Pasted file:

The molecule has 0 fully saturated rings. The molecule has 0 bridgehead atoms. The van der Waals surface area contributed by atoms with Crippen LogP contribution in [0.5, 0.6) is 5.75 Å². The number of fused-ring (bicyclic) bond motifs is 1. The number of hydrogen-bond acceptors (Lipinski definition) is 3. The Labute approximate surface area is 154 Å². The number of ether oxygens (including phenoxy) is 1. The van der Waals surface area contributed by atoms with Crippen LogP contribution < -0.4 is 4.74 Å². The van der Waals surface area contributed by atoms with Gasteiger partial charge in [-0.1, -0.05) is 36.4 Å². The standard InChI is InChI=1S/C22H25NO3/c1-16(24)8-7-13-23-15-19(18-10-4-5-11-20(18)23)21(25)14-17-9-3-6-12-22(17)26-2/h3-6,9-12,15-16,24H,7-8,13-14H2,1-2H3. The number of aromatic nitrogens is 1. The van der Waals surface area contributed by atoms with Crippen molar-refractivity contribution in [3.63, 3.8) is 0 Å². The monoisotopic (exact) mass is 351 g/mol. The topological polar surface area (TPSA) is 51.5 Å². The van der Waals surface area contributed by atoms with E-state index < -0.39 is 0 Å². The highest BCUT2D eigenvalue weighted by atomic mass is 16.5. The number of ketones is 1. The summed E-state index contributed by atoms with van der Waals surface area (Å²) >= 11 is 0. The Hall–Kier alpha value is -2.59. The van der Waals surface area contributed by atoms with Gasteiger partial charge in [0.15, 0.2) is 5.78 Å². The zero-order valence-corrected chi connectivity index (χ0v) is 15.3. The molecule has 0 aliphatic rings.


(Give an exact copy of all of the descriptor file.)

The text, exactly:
The molecule has 0 fully saturated rings. The molecule has 0 bridgehead atoms. The van der Waals surface area contributed by atoms with Crippen LogP contribution in [0.5, 0.6) is 5.75 Å². The number of fused-ring (bicyclic) bond motifs is 1. The number of hydrogen-bond acceptors (Lipinski definition) is 3. The Labute approximate surface area is 154 Å². The number of ether oxygens (including phenoxy) is 1. The van der Waals surface area contributed by atoms with Crippen LogP contribution < -0.4 is 4.74 Å². The van der Waals surface area contributed by atoms with Gasteiger partial charge in [-0.1, -0.05) is 36.4 Å². The standard InChI is InChI=1S/C22H25NO3/c1-16(24)8-7-13-23-15-19(18-10-4-5-11-20(18)23)21(25)14-17-9-3-6-12-22(17)26-2/h3-6,9-12,15-16,24H,7-8,13-14H2,1-2H3. The number of aromatic nitrogens is 1. The van der Waals surface area contributed by atoms with Crippen molar-refractivity contribution in [3.63, 3.8) is 0 Å². The monoisotopic (exact) mass is 351 g/mol. The topological polar surface area (TPSA) is 51.5 Å². The van der Waals surface area contributed by atoms with E-state index < -0.39 is 0 Å². The highest BCUT2D eigenvalue weighted by atomic mass is 16.5. The number of ketones is 1. The summed E-state index contributed by atoms with van der Waals surface area (Å²) >= 11 is 0. The Hall–Kier alpha value is -2.59. The van der Waals surface area contributed by atoms with Gasteiger partial charge in [0.15, 0.2) is 5.78 Å². The zero-order valence-corrected chi connectivity index (χ0v) is 15.3. The molecule has 0 aliphatic rings.